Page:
Paul Lintier was a promising French writer. In 1913 he joined the French army and was thus involved in the fighting on the Western Front from the very start of the war till his death in 1916.
The French Academy crowned this book, awarding it the Montyon Prize. Le Tube 1233 is the exact account of the later part of Lintier’s war; 25th July – 15th March 1916, written day by day in his notebook.
His comrades quickly considered him as their memory of French experience of the Great War. At their request, he wrote on the first page of his notebook (it was strictly forbidden to search the dead): “In the event that I am killed, I beg my comrades to keep these sheets until they can hold them up to my family.” According to Le Tube 1233, “Picked up from his bloody body by the care of his friends and comrades in arms”.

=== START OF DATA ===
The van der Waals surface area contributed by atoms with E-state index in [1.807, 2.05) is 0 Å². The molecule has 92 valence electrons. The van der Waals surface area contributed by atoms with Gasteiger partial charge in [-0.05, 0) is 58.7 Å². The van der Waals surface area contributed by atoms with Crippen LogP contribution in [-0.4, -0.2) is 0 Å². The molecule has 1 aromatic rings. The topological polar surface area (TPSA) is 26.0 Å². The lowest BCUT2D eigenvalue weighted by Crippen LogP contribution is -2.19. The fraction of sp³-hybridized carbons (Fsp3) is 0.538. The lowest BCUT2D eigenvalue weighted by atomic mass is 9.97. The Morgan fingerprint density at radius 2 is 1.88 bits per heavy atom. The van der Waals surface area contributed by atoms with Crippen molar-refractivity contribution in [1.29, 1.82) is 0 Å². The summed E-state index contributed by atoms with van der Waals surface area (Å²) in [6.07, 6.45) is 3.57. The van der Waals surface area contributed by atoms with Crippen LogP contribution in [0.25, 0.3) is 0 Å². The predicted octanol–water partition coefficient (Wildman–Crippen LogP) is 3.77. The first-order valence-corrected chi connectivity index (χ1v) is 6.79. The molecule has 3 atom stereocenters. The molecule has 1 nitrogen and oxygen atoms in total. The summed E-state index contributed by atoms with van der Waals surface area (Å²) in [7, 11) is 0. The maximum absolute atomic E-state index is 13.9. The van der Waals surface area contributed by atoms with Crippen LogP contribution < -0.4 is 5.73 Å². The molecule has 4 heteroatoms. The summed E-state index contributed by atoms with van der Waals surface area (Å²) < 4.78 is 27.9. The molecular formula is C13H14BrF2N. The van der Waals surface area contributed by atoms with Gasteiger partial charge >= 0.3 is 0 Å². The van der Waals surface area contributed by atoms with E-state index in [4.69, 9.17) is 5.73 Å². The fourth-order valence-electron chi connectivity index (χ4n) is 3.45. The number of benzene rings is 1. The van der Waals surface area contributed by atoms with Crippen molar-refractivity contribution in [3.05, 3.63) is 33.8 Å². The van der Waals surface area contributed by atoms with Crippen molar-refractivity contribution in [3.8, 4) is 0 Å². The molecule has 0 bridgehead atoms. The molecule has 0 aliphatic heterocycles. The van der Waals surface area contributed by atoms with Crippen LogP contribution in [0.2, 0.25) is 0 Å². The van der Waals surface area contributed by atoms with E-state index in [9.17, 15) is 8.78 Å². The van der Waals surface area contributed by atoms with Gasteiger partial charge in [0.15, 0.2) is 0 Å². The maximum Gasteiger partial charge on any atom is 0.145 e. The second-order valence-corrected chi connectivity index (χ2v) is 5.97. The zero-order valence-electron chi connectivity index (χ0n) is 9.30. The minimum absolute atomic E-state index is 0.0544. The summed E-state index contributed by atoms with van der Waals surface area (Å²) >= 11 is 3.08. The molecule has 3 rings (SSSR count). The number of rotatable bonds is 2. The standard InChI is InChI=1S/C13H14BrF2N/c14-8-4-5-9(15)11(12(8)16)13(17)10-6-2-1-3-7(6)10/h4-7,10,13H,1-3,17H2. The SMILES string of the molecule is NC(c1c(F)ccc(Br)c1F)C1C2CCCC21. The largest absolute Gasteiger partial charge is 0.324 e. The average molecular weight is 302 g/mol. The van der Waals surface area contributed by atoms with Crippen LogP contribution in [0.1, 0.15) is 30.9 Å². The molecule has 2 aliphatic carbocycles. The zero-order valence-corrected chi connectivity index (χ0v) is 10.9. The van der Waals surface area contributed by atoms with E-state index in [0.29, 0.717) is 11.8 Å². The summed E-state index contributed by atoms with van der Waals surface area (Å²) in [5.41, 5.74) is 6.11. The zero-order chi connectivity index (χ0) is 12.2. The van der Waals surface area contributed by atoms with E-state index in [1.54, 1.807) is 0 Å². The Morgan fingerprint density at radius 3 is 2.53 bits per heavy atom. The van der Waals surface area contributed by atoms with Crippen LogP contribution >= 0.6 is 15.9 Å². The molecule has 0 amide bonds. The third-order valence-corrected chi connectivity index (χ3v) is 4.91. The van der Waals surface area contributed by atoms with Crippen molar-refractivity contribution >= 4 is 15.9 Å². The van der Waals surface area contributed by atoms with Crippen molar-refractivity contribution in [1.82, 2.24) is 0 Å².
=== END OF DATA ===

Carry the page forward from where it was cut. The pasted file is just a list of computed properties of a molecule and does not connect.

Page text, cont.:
In August 1914 he was at the front. His hand was badly injured on 22 September 1914 near Fresnières. At the first aid station, they wanted to amputate his thumb, but he fled to another ambulance in Canny-sur-Matz and they saved his thumb. He was then sent to the Mayenne hospital, and while convalescing he replaced Victor Bridoux as the director of the Mayenne-Journal. He then published small texts on the subject of war.
Lintier was promoted to sergeant on 1 April 1915, and in July 1915 he volunteered again, despite an almost crippled hand, for the front, first in an Ammunition section. He then began writing a notebook which would become Le Tube 1233. Lintier was killed on 15 March 1916 by shrapnel.